“Yes, your stupid rich husband - all the time he thought that it was just you and that dog, where in actual fact it had always you and me!” Mr Smith burst into maniacal laughter.

“I know – ever since you contacted me from New Zealand we have been lovers. I never loved my husband – I only loved his money!”

“All right, all right!” said Miss Yip, angrily, “I think that’s enough back story and plot exposition to fill everyone in with your motives. Let’s get this over and done with, shall we!”

The three prisoners were bundled into the back of the car and when they were firmly secured there Irene Smedley sat down in the driver’s seat and started the engine. With his golden gun still trained on them, Mr Smith climbed into passenger side and slammed the door, just as the car roared away.
Peter Perkins emerged from his hiding place and ran full tilt to his office. He closed the door, pulled down the blinds and quickly changed out of his work clothes and into his once familiar brown jacket with patches on the elbows, brown corduroy trousers, striped shirt with a plain collar, spotted tie and comfortable shoes “This looks like a job for I-Think-Therefore-I-Am-Man!” he cried as he left the office.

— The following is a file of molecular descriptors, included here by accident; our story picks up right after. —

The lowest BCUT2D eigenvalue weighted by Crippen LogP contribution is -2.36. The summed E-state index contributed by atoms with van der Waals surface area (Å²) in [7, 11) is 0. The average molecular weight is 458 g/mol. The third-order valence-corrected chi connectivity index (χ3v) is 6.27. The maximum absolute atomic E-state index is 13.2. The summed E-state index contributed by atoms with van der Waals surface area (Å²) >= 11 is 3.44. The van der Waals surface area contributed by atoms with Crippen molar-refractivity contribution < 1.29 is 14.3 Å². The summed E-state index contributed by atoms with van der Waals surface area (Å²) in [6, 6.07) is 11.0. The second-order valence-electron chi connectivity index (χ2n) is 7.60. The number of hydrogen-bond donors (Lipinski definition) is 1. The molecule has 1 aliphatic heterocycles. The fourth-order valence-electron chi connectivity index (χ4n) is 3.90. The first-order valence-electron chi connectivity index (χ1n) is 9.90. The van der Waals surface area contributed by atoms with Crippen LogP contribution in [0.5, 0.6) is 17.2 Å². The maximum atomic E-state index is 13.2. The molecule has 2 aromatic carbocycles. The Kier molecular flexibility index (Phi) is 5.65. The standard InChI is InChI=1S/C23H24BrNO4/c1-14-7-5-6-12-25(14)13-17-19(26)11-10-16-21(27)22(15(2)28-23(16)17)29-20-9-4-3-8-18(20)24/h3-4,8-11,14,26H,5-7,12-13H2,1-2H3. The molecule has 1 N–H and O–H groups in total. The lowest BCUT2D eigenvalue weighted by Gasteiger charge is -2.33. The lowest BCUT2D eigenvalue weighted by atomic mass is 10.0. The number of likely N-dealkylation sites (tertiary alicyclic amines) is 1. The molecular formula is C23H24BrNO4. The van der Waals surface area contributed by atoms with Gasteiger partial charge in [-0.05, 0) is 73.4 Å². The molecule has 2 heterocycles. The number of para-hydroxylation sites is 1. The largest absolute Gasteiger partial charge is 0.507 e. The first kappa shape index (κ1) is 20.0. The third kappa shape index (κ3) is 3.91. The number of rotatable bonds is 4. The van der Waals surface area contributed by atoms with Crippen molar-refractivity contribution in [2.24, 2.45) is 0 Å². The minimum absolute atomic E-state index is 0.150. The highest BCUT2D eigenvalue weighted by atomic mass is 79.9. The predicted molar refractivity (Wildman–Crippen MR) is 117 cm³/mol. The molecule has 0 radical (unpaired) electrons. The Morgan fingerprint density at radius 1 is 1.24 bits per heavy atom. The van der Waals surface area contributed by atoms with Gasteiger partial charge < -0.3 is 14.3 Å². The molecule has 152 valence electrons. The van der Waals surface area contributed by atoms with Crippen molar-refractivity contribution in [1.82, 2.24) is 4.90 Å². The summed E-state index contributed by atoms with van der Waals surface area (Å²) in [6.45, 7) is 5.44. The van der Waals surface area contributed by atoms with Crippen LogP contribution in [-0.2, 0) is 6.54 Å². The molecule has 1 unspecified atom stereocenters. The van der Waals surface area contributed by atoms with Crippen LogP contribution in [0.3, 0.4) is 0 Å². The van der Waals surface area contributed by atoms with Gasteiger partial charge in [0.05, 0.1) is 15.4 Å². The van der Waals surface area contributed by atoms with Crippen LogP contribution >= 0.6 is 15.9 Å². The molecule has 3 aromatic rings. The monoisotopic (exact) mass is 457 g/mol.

From the corridor behind him he thought he heard the sigh of female voice saying, “I-Think-Therefore-I-Am-Man? But . . . how?”

Peter ran to his car and started the engine. He switched on the Teichmuller Tracking System and wondered what to do next. And then it suddenly came to him. “Claire! I must go and get Claire!”

Claire was busy typing up the menu for when Jim returned home for his dinner. She had taken all the cans out of the cupboard and they were sat on the side waiting to be opened with her trusty Brabantia. This was to be her first three-course meal in England and she wanted to make it special.

Campbell’s Cream of Tomato Soup
Fray Bentos Steak & Kidney Pie
Tinned Marrowfat Peas
Tinned Baby Carrots
Tinned New Potatoes with Butter
Bisto Gravy
Ambrosia Rice Pudding
Jar Cheese & Biscuits

The doorbell rang as she typed out the last word on the menu. “Whoever can that be?” she thought. “It’s too early for Jim to be home.”